Few of our hospitals have an adequate nursing staff under normal conditions:  how could they hope to handle anything so terrible as the epidemic of influenza which the medical profession believes to be the worst scourge this country has known since 1850?  Twenty-bed wards were stretched to take in forty and fifty patients; when there were no more beds, cots and wheel chairs were used.  The nursing staff remained the same for forty and fifty that it had been for twenty, and still ambulances were busy night and day carrying the sick from homes, where they could get absolutely no care, to hospitals from which they could never be turned away.  Hospitals reported that their nursing staffs were greatly depleted because of illness.  One school had thirty nurses out of a staff of one hundred and forty off duty ill with influenza at one time.  If the sick were to have even the simplest nursing care help must be sent to the hospitals at once.  Women who had had training or experience in the care of the sick were especially desired, but there was work for every one who was willing to help.

The first big task was, therefore, to get the need before the public.  The Red Cross inserted a quarter page advertisement in all the Sunday papers calling for service from the women of the City.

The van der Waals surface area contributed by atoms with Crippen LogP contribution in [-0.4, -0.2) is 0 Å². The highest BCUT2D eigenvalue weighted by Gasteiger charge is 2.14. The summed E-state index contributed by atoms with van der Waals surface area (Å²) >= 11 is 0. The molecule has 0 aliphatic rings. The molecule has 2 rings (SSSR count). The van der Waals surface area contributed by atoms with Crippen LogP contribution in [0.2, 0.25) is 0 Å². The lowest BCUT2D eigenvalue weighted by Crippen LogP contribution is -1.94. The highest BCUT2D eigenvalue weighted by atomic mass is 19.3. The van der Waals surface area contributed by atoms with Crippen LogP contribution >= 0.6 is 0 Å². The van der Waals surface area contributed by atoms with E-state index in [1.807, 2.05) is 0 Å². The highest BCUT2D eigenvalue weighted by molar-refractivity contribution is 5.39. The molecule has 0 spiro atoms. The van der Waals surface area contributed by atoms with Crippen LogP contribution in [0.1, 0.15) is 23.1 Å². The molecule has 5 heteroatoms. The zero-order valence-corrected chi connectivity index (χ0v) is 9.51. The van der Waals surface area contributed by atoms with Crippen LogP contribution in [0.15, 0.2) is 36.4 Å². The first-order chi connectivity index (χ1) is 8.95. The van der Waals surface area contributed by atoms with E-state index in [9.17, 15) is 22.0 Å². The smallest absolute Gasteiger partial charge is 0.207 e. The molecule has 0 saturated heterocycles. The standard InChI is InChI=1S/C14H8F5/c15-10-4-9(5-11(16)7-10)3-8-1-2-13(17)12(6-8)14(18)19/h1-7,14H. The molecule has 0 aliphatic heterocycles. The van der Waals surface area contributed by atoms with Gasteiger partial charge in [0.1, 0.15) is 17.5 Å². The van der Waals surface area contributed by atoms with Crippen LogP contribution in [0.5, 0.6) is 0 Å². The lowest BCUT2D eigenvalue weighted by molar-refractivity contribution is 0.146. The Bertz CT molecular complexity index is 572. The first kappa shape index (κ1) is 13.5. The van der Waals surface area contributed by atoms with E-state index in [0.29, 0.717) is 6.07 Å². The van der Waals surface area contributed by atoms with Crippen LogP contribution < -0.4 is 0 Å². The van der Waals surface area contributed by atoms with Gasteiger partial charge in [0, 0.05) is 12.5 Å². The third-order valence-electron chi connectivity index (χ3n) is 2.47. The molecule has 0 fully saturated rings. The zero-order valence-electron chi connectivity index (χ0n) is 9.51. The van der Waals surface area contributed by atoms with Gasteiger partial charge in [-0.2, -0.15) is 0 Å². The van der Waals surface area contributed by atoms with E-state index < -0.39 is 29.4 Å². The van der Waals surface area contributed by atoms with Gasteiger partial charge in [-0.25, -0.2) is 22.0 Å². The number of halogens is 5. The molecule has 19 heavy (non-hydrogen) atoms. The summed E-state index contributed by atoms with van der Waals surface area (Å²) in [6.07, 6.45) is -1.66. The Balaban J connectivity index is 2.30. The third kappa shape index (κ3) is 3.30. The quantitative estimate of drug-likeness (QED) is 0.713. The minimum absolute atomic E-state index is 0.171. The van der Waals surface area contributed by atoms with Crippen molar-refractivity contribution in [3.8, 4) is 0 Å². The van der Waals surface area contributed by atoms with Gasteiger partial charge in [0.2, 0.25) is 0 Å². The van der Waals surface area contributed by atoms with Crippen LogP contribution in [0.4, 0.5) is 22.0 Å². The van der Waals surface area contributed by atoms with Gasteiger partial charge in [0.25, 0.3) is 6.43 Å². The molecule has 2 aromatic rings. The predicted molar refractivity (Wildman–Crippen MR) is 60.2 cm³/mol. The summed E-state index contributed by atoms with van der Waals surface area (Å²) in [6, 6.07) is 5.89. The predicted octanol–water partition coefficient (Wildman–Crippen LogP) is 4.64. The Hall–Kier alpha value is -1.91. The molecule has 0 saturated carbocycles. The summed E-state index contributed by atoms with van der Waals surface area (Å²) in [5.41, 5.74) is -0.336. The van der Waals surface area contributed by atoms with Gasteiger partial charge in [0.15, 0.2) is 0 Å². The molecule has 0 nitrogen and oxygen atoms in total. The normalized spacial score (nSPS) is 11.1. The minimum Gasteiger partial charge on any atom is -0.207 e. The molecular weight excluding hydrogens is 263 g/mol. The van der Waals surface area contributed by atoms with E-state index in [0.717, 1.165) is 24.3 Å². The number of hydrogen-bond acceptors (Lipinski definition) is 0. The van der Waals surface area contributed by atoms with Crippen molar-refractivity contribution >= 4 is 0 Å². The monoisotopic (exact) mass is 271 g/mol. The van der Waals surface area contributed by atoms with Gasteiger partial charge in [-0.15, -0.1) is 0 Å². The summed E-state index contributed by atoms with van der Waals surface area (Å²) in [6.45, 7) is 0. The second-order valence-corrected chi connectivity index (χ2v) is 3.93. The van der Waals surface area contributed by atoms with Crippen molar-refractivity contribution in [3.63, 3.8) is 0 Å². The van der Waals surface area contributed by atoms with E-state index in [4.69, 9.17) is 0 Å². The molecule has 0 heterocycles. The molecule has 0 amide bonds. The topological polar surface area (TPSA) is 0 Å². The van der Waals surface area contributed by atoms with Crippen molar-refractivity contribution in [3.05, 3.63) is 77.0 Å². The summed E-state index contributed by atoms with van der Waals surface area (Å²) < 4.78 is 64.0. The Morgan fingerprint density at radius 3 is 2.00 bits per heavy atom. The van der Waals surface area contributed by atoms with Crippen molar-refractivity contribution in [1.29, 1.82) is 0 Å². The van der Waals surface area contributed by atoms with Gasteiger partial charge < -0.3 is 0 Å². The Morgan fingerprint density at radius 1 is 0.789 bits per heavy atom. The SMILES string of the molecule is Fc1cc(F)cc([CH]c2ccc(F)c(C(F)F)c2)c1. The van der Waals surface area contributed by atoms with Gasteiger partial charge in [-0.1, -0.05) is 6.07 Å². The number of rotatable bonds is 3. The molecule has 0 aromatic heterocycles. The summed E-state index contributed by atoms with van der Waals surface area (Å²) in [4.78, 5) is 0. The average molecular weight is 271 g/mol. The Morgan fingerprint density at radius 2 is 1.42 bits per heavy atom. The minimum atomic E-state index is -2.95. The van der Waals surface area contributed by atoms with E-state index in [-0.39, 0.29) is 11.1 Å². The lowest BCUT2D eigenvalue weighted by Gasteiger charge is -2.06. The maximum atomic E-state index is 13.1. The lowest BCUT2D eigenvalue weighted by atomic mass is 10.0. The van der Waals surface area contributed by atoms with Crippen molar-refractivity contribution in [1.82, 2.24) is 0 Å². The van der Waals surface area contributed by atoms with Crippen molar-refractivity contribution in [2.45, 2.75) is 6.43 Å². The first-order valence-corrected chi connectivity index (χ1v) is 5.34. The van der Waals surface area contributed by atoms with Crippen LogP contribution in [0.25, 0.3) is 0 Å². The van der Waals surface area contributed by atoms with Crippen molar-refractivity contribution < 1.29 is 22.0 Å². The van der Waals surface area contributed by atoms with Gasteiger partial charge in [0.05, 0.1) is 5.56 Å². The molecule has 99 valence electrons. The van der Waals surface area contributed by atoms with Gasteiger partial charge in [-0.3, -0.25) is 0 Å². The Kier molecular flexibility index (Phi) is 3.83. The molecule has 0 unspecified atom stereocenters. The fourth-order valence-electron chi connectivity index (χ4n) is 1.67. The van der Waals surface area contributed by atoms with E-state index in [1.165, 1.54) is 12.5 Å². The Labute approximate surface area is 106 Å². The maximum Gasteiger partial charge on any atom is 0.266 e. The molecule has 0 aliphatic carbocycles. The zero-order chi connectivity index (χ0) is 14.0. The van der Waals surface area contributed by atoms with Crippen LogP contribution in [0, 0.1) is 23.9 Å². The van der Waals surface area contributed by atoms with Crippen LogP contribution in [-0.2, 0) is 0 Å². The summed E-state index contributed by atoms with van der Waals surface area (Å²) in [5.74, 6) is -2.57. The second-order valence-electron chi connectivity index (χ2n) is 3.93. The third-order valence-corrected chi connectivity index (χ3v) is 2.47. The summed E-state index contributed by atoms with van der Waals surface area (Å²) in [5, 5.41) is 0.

The Council had 15,000 hand bills with the same appeal struck off.  The printers to whom we had explained the urgency of the situation sat up all night in order that these handbills might be ready for distribution early the following morning.  These were practically all distributed before two o'clock in the afternoon.  Volunteers gave them to the passersby on various Fifth Avenue corners, others distributed them in the principal shops and in the Grand Central Station, and still others visited the women's clubs of the city, requesting that this statement of the urgent need for women to help in a critical situation be posted in a conspicuous place in the club....

The women of New York responded to this call for service as they have to every other call during the past four years.  They came, the rich and poor alike, not knowing just what the work was to be, but realizing the need and anxious to help.  All were told that the task was a difficult one and that they would need courage and determination to see it through.